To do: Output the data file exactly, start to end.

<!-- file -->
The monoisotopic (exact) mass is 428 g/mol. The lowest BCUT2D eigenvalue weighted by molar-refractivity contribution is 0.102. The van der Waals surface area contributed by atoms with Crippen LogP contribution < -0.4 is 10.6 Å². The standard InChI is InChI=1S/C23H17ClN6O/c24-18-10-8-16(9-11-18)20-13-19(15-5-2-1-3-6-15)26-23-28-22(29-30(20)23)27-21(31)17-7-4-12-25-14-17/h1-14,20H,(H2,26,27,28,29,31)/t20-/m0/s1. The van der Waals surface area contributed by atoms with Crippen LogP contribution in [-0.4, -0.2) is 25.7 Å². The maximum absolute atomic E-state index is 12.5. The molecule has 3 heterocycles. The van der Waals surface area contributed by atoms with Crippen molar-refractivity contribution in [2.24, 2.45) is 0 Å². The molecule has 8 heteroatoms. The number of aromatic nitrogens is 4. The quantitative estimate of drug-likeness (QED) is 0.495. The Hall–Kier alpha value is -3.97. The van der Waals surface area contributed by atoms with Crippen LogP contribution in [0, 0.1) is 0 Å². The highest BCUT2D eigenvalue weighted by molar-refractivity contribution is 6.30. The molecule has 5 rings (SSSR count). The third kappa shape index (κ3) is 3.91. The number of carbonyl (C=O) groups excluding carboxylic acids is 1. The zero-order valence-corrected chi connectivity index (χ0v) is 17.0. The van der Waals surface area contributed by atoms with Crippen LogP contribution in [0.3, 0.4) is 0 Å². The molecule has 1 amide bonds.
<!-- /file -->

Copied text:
The monoisotopic (exact) mass is 428 g/mol. The lowest BCUT2D eigenvalue weighted by molar-refractivity contribution is 0.102. The van der Waals surface area contributed by atoms with Crippen LogP contribution < -0.4 is 10.6 Å². The standard InChI is InChI=1S/C23H17ClN6O/c24-18-10-8-16(9-11-18)20-13-19(15-5-2-1-3-6-15)26-23-28-22(29-30(20)23)27-21(31)17-7-4-12-25-14-17/h1-14,20H,(H2,26,27,28,29,31)/t20-/m0/s1. The van der Waals surface area contributed by atoms with Crippen LogP contribution in [-0.4, -0.2) is 25.7 Å². The maximum absolute atomic E-state index is 12.5. The molecule has 3 heterocycles. The van der Waals surface area contributed by atoms with Crippen molar-refractivity contribution in [2.24, 2.45) is 0 Å². The molecule has 8 heteroatoms. The number of aromatic nitrogens is 4. The quantitative estimate of drug-likeness (QED) is 0.495. The Hall–Kier alpha value is -3.97. The van der Waals surface area contributed by atoms with Crippen LogP contribution in [0, 0.1) is 0 Å². The highest BCUT2D eigenvalue weighted by molar-refractivity contribution is 6.30. The molecule has 5 rings (SSSR count). The third kappa shape index (κ3) is 3.91. The number of carbonyl (C=O) groups excluding carboxylic acids is 1. The zero-order valence-corrected chi connectivity index (χ0v) is 17.0. The van der Waals surface area contributed by atoms with Crippen LogP contribution in [0.3, 0.4) is 0 Å². The molecule has 1 amide bonds.